Role of auditory cortex in sound localization in the midsagittal plane.
Bizley JK., Nodal FR., Parsons CH., King AJ.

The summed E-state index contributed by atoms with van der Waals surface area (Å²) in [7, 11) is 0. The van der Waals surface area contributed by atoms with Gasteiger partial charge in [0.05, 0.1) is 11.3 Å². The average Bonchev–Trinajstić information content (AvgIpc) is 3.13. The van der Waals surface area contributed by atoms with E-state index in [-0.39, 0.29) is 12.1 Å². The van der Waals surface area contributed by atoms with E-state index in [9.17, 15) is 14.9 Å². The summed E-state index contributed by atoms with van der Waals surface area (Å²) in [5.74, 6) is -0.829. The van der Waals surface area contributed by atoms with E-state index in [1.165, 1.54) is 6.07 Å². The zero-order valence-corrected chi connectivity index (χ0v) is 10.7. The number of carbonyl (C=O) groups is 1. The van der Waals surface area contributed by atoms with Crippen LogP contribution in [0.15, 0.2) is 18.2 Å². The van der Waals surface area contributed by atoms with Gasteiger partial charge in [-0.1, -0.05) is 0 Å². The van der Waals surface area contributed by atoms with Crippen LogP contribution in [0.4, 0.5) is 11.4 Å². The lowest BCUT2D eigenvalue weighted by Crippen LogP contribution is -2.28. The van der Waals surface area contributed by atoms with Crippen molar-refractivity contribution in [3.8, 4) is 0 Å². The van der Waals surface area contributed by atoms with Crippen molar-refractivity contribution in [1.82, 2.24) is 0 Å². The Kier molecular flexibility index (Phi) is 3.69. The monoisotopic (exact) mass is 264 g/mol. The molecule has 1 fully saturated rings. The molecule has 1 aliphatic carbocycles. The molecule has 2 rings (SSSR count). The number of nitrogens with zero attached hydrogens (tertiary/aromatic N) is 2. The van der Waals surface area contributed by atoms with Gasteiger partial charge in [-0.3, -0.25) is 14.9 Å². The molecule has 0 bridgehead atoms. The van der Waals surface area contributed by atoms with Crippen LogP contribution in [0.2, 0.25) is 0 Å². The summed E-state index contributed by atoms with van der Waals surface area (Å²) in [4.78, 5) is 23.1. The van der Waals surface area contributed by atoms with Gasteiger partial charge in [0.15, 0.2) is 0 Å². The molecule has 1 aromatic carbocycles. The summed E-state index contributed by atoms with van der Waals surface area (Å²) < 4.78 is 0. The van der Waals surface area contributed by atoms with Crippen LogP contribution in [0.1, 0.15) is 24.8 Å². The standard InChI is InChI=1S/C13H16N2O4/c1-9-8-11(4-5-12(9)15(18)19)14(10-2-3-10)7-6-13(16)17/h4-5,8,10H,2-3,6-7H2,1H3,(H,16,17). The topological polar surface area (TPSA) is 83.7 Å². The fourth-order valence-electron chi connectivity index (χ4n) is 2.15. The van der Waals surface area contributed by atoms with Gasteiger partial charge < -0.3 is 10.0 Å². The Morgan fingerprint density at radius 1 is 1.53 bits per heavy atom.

Although the auditory cortex is known to be essential for normal sound localization in the horizontal plane, its contribution to vertical localization has not so far been examined. In this study, we measured the acuity with which ferrets could discriminate between two speakers in the midsagittal plane before and after silencing activity bilaterally in the primary auditory cortex (A1). This was achieved either by subdural placement of Elvax implants containing the GABA A receptor agonist muscimol or by making aspiration lesions after determining the approximate location of A1 electrophysiologically. Psychometric functions and minimum audible angles were measured in the upper hemifield for 500-, 200-, and 40-ms noise bursts. Muscimol-Elvax inactivation of A1 produced a small but significant deficit in the animals' ability to localize brief (40-ms) sounds, which was reversed after removal of the Elvax implants. A similar deficit in vertical localization was observed after bilateral aspiration lesions of A1, whereas performance at longer sound durations was unaffected. Another group of ferrets received larger lesions, encompassing both primary and nonprimary auditory cortical areas, and showed a greater deficit with performance being impaired for long- and short-duration (500- and 40-ms, respectively) stimuli. These data suggest that the integrity of the auditory cortex is required to successfully utilize spectral localization cues, which are thought to provide the basis for vertical localization, and that multiple cortical fields, including A1, contribute to this task.